How Do Buildings Become Carbon Neutral?
Buildings are responsible for 30% of US greenhouse gas emissions (GHG). The need for heating, cooking, and electricity contributes to emissions; and is a great place to start when working to eliminate carbon emissions. While we’ve made significant progress towards our 2050 net-zero emissions, we need to take steps toward carbon reduction to enjoy future carbon neutrality.
Thankfully there are ways to make your building carbon neutral — starting with energy use.
Reducing energy use
Modern society relies on electricity to keep it going. Unfortunately, much of our electricity comes from burning fossil fuels and coal, which release carbon dioxide into the atmosphere. Saving electricity isn’t as simple as switching off all electrical components and calling it a day. We need all our utilities to keep our daily life moving.
First, you’ll need to evaluate your establishment’s current equipment. Knowing what needs to be changed, maintained, or repaired is essential to identifying which equipment gives you the most trouble.
You may find that some older systems, such as natural gas heating, are your most notorious greenhouse offenders. While switching to an all-electric system may seem clear-cut in this case, know that some modern electrical systems have higher total emissions than your current system when factoring in the electricity needed to run the new equipment.
The age-old quote “measure twice and cut once” rings true here, so be sure you’ve mapped out all your options. You want your investment to have the most significant impact, especially when it comes to the goal of carbon neutrality.
We give the best output when our environment allows us to focus on our work. HVAC systems enable us to work without being irritated by the cold or heat. While adjusting the thermostat seems like the obvious solution to this problem, it doesn’t do you any favors on your energy costs. Getting you towards carbon neutrality means you’ll have to find a way to reduce energy costs on ventilation. Thankfully, insulation solves this problem for us.
“But I already have insulation installed.” You may ask yourself. However, insulation deteriorates over time and develops air leaks. These air leaks might cost you hundreds, if not thousands more in heating and cooling costs. You’ll find that even the most minor change, such as using insulated fire-rated access doors, significantly impacts your overall energy usage.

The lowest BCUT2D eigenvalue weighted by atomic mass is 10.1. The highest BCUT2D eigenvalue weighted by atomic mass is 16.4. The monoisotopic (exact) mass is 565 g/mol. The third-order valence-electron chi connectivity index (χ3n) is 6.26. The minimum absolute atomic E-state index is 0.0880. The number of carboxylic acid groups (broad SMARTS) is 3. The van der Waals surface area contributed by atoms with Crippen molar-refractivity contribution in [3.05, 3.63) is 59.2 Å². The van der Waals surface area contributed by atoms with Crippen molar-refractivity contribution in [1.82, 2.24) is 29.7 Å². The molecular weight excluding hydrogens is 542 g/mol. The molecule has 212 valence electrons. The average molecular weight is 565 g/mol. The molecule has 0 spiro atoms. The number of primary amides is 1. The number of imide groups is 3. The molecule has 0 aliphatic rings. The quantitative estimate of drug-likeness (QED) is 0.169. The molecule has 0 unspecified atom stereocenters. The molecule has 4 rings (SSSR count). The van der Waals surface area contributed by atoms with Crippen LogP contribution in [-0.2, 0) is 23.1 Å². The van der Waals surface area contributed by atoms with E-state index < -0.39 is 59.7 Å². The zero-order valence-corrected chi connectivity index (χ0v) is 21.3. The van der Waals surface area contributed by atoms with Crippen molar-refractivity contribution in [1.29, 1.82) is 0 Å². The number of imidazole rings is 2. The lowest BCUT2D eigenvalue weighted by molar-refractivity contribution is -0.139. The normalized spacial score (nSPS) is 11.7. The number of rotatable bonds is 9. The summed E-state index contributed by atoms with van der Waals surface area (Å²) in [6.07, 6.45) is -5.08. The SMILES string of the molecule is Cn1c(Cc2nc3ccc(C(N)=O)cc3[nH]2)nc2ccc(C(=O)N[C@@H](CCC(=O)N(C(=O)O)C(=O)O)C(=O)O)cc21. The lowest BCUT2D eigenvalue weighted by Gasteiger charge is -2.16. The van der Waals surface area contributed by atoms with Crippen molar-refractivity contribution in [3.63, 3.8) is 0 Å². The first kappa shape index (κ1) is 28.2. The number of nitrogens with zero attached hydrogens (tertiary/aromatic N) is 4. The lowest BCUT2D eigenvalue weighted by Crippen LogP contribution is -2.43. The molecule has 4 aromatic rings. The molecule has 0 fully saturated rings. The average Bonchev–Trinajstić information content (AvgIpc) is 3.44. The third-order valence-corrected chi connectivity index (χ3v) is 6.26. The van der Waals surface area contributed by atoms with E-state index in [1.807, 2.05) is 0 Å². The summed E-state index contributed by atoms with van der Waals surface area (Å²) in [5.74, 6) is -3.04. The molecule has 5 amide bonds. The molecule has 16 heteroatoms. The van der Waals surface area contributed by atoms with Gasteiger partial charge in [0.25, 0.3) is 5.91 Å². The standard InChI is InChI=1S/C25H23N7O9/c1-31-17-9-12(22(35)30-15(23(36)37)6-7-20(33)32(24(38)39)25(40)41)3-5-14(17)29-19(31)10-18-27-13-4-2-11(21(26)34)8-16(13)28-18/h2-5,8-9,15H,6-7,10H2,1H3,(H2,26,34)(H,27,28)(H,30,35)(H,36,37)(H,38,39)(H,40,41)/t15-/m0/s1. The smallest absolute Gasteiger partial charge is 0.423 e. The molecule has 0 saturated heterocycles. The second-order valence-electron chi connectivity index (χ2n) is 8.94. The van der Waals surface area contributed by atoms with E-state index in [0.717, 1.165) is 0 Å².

Most insulation relies on physically blocking heat from entering. However, this insulation method can only delay heat entry for so long, and some locations benefit more from reflecting heat away. Reflective insulation would be your go-to for this situation. This “radiant barrier,” as it’s also called, will prevent heat from entering a living or working space. You’ll be glad to enjoy a working space and energy savings simultaneously!
So, it’s time to have a look over your current insulation, seal off those air leaks, and get yourself closer to carbon neutrality.
Reducing energy costs can only get you so far on your path to a better tomorrow. We all have to take a leap and source greener and renewable energy someday, so why not start now?
Please take advantage of the bountiful source of heat we have, that is our sun! If your building relies on heating, you can take advantage of the sun by installing a solar water/air heater. You get to benefit from the significant energy savings in the short term, and you’ll be glad to know that it’s a system that’ll pay for itself in the long run.
You can take this concept further and install solar panels on your building. With solar panels, you reduce dependence on the electrical grid and take the essential measure of stepping away from conventional sources of electricity.
The benefits don’t stop there. Since you already have the infrastructure for a solar-dependent setup, future upgrade plans will also become cheaper than installing it from scratch.
Regardless of the carbon neutrality approach, the key is finding a method that works for you and our environment. Hopefully, you get ideas on where you can start your sustainable future.
Sustainability doesn’t only mean sourcing cleaner energy or reducing your carbon footprint. It’s enacting measures to ensure the system can survive for an extended time. With how much we pollute and destroy our environment, you can see that it cannot last long.
By taking steps toward carbon neutrality, we give ourselves the best chance at a future we are free to shape. It all starts with you making a conscious choice towards being carbon neutral.